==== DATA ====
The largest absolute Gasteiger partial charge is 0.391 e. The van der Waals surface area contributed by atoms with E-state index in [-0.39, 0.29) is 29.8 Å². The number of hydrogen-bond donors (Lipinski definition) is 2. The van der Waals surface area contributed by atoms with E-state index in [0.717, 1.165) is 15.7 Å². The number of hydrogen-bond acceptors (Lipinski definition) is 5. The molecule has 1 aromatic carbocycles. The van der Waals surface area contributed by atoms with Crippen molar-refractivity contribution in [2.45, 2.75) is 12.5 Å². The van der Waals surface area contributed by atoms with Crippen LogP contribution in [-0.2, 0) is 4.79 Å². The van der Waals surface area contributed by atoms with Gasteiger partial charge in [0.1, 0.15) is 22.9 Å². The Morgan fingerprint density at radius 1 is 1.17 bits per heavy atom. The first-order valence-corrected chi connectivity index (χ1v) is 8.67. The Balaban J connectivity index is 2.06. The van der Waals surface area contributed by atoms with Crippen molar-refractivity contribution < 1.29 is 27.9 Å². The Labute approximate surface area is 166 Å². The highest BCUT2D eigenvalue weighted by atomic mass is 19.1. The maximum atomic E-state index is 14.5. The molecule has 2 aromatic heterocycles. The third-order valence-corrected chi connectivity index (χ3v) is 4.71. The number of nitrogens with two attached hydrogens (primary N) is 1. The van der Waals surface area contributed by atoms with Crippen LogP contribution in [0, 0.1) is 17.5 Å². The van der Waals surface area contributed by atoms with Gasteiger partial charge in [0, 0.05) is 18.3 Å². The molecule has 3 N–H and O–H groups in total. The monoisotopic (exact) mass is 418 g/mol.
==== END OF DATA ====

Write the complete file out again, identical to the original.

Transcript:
The largest absolute Gasteiger partial charge is 0.391 e. The van der Waals surface area contributed by atoms with E-state index in [-0.39, 0.29) is 29.8 Å². The number of hydrogen-bond donors (Lipinski definition) is 2. The van der Waals surface area contributed by atoms with E-state index in [0.717, 1.165) is 15.7 Å². The number of hydrogen-bond acceptors (Lipinski definition) is 5. The molecule has 1 aromatic carbocycles. The van der Waals surface area contributed by atoms with Crippen molar-refractivity contribution in [2.45, 2.75) is 12.5 Å². The van der Waals surface area contributed by atoms with Crippen LogP contribution in [-0.2, 0) is 4.79 Å². The van der Waals surface area contributed by atoms with Gasteiger partial charge in [0.1, 0.15) is 22.9 Å². The Morgan fingerprint density at radius 1 is 1.17 bits per heavy atom. The first-order valence-corrected chi connectivity index (χ1v) is 8.67. The Balaban J connectivity index is 2.06. The van der Waals surface area contributed by atoms with Crippen molar-refractivity contribution < 1.29 is 27.9 Å². The Labute approximate surface area is 166 Å². The highest BCUT2D eigenvalue weighted by atomic mass is 19.1. The maximum atomic E-state index is 14.5. The molecule has 2 aromatic heterocycles. The third-order valence-corrected chi connectivity index (χ3v) is 4.71. The number of nitrogens with two attached hydrogens (primary N) is 1. The van der Waals surface area contributed by atoms with Crippen LogP contribution in [0, 0.1) is 17.5 Å². The van der Waals surface area contributed by atoms with Gasteiger partial charge in [0, 0.05) is 18.3 Å². The molecule has 3 N–H and O–H groups in total. The monoisotopic (exact) mass is 418 g/mol.